AASM Warns Against Drowsiness among Ridesharing Drivers

Many Tennessee motorists get drowsy from time to time. However, rideshare drivers are often sleep deprived on a regular basis. The low fare and salary incentives of the industry compel many operators to overwork themselves. This can wreak havoc on their circadian rhythm and endanger both themselves and others.

The AAA Foundation for Traffic Safety estimates that there are 328,000 car crashes every year due to distracted driving. Of these, 109,000 involve injuries and 6,400 end in fatalities. Driving after an extended period of wakefulness is not the only factor; some suffer from obstructive sleep apnea and other conditions that lower alertness. Regrettably, ridesharing drivers are seldom screened for such conditions since most are independent contractors.

In a position statement published in April 2018, the American Academy of Sleep Medicine called for collaboration between ridesharing companies, law enforcement, government officials and medical experts. The academy believes this is the only effective way to reduce fatigue-related accidents. While some ridesharing companies require drivers to take a minimum of six hours offline after so many hours of work, the AASM says these measures will not suffice. They do not take into account the fact that many ridesharing drivers work when they are most drowsy; that is, early in the morning and late at night. In addition, many drivers hold multiple jobs.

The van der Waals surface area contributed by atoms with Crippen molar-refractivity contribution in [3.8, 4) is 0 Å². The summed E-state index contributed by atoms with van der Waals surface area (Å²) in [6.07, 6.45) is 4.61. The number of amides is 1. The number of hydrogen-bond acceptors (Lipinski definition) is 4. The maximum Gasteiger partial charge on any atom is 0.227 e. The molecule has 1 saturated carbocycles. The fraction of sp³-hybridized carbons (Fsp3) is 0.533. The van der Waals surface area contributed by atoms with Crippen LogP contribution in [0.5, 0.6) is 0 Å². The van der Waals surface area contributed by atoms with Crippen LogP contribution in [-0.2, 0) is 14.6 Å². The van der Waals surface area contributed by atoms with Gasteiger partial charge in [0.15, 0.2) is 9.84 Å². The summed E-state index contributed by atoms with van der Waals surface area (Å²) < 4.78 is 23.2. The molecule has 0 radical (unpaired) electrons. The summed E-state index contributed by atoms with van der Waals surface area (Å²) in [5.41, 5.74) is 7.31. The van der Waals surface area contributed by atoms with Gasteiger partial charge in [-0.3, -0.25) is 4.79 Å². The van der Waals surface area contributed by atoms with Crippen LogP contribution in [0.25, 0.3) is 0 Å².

In the wake of a motor vehicle accident, a victim may want to see a lawyer about filing a claim. If a ridesharing driver is to blame, the victim will likely file their claim against the worker’s car insurance company, not the ridesharing company. Regardless, they should expect opposition. If a settlement cannot be achieved, they can discuss litigation with their lawyer.

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